By Deana Haworth, Vice President, Director of Account Services
Last week, a dismal notification popped up as Google Reader users logged into their accounts to access their RSS feeds: “Google Reader will not be available after July 1, 2013.”
Google Reader, launched in 2005, allows users to “subscribe” to new content added to any website they choose (e.g., http://hirons.wpengine.com/blog). When they log into their account, they can scroll through all the updated content in their RSS feeds, eliminating the necessity to visit each website individually just to see if new content has been added in the first place. Think of a Facebook timeline or a Twitter feed, except all the posts are new content published by the sites of your choosing.
For a service Google doesn’t feel is worth continuing to operate, Google Reader’s impending shutdown has certainly caught the attention of the Internet. Users’ protests to the shutdown have been covered in mainstream publications such as USA Today and The Guardian, popular Internet new sites including the Huffington Post and well-read tech publications such as Wired and PCWorld.
Since 2011, Google has discontinued 70 digital products through what it called a “spring cleaning” process on a blog post, but no one saw many headlines about the demise of GUI Builder, CalDav API and Google Building Maker, three other products Google announced it will discontinue on the same day it made the Google Reader announcement.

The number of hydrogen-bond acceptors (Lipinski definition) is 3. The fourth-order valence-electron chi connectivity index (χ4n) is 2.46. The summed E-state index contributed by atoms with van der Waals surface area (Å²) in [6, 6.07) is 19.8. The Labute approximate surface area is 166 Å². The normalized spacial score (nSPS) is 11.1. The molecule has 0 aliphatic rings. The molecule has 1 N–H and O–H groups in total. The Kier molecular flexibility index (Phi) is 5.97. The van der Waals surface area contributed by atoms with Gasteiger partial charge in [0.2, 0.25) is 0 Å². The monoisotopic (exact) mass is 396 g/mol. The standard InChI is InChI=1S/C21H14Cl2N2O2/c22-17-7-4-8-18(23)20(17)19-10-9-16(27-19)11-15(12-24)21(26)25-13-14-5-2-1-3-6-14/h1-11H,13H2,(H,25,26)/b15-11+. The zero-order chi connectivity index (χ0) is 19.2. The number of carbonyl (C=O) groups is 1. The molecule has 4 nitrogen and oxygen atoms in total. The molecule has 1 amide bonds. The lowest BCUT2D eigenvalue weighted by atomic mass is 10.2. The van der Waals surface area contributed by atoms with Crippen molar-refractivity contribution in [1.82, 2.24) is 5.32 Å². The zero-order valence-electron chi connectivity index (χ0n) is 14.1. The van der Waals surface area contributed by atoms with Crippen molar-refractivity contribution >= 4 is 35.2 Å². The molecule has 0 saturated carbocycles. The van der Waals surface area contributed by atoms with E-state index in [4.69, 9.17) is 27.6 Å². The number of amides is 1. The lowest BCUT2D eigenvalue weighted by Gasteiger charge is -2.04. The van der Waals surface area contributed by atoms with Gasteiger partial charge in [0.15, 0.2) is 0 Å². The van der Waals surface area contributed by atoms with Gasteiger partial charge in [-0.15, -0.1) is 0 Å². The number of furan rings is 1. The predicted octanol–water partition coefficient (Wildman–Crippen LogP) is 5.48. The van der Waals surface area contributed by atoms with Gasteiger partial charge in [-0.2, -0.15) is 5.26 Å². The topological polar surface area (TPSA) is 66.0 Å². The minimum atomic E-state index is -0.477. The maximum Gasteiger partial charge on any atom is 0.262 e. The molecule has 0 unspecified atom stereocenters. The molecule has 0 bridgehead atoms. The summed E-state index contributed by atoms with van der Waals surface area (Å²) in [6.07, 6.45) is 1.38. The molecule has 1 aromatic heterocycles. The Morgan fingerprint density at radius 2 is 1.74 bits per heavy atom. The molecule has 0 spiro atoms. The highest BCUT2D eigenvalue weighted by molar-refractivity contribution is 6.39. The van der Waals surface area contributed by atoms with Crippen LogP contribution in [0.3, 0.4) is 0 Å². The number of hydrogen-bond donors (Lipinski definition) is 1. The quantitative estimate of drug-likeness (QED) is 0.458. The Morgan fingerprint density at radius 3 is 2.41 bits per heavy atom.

One reason for this may be Google Reader’s declining but “loyal following.” Google doesn’t say how many people still use Google Reader, but a change.org petition called “Google: Keep Google Reader Running” had garnered 145,861 electronic signatures as of Friday morning. One member of this loyal following even launched his own website: keepgooglereader.com.
The outcry has been heard loudest from this loyal following, but Google Reader’s users aren’t the only ones reeling from this news. Many content producers, whether bloggers, news outlets or marketing professionals, have lost a major traffic source to their site and are scrambling for a replacement.
Herein lies a modern take on a lesson grandma taught you when you were a child: Don’t put all your eggs in one basket. Digital content producers should look at their network of traffic funnels as a stock portfolio — increasing diversity minimizes risk.
This is an opportunity to explore all the traffic sources available, for example, search engine optimization, social media and, of course, the myriad feeds (such as feedly) trying to move in on the market opportunity Google Reader’s exit is creating. Like anything else, the Internet is constantly changing, and we have to remember not to get too comfortable.
After all, if Google isn’t forever, what is?